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Through blog posts, podcasts and videos presentations of public programs and concerts, you can learn more about the American Folklife Center's collections directly from folklorists, specialists, and performers.
Folklife Today is a blog for people interested in folklore, folklife, and oral history. The blog features brief articles on folklife topics, highlighting the unparalleled collections of the Library of Congress, especially the American Folklife Center and the Veterans History Project.
The highlighted blog posts below focus on the topic of music in the United States.
Discover the treasures of the Library through its experts and special guests. Find full podcast series produced by the American Folklife Center by following the links below.
The selected podcasts below focus on the topic of music in the United States in the American Folklife Center collections.
Since its inception in 1976, the American Folklife Center has routinely hosted public programs at the Library of Congress in the form of concerts, lectures, panels, and symposia. From 2006 on, most of these public programs have been video recorded and made available online.
There are a number of playlists available on the YouTube page that gather videos from certain seasons of our Homegrown Concert series External or pull together various lectures as a sampler External of the types of topics covered. You can also simply search "folklife" on the YouTube page External to pull up hundreds of videos.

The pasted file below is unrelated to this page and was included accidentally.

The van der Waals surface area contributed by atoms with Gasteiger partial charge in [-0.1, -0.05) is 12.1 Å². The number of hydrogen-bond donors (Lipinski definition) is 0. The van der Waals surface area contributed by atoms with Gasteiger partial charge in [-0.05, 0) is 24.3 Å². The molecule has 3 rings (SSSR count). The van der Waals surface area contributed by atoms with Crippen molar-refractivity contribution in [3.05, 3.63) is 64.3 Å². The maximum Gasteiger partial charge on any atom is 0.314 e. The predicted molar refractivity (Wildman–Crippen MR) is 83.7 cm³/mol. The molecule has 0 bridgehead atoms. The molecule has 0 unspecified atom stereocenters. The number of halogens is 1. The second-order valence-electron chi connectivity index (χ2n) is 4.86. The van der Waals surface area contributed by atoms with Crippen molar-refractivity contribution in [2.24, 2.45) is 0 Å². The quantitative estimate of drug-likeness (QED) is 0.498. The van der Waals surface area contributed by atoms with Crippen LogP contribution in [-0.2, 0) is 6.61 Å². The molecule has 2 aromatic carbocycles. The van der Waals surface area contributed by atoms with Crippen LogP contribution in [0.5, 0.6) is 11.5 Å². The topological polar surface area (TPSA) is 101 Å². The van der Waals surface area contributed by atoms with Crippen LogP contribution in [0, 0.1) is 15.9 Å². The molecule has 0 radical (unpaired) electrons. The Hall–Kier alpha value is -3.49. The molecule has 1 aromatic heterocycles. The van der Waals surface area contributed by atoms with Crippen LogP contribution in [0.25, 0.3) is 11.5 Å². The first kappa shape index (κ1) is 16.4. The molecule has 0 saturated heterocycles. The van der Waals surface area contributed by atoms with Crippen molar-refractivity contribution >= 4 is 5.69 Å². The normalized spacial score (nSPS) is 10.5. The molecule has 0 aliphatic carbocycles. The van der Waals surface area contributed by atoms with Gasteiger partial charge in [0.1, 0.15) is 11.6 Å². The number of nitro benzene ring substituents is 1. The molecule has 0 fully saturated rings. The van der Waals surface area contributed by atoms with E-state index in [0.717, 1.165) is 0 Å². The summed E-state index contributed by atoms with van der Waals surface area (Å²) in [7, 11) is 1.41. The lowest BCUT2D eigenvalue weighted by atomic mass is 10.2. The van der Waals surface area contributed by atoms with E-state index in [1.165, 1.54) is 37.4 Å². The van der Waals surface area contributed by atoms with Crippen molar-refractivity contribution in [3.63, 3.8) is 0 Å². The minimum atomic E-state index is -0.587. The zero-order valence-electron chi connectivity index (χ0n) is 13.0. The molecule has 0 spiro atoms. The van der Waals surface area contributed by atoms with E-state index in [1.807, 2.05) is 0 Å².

It is also possible to view entire series of American Folklife Center videos on the Library's website. Those links are provided below. Many (if not all) of the same videos can be found on the Library's YouTube channel.
For this edition of its Archives Challenges series, the American Folklife Center has invited several distinguished artists to dig into its archives and put their own creative stamps on the songs they find here. Established at the Library in 1928, the Archive of Folk Culture contains everything from the first wax cylinder recordings of Native American song, to John and Alan Lomax's pioneering disc-era recordings, to recent digital documentation of folk concerts of all kinds. Best known performers in the archives include Muddy Waters, Pete Seeger, Honeyboy Edwards, Woody Guthrie, Aunt Molly Jackson, Lead Belly, Doc Watson, Bill Monroe, Jean Ritchie and soon, the performers in this showcase.
Although all other aspects of Yiddish culture existed wherever Ashkenazic Jews lived, it was only in America that radio realized its greatest and most fulfilling use by and for Jews. Yiddish scholar Henry Sapoznik discusses and shares some of the most memorable and powerful moments in this nearly lost world of ethnic American broadcasting. (Event date: October 14, 2009)
In this 2018 Homegrown concert, Onnik and Ara Dinkjian are joined by an ensemble of outstanding instrumentalists: Tamer Pinarbasi (kanun), Ismail Lumanovski (clarinet), Pablo Vergara (keyboard), Panagiotis Andreou (bass) and Engin Gunaydin (percussion). Onnik Dinkjian remains America's most renowned Armenian folk and liturgical singer. He has preserved Armenian folk songs from the villages of Anatolia in Eastern Turkey, especially in the unique dialect from his ancestral city of Diyarbekir, known as Dikranagerd to Armenians. Ara Dinkjian inherited his father's love and passion for Armenian music. American-born, he plays both western and eastern instruments including piano, guitar, dumbeg and clarinet. (Event date: July 03, 2018)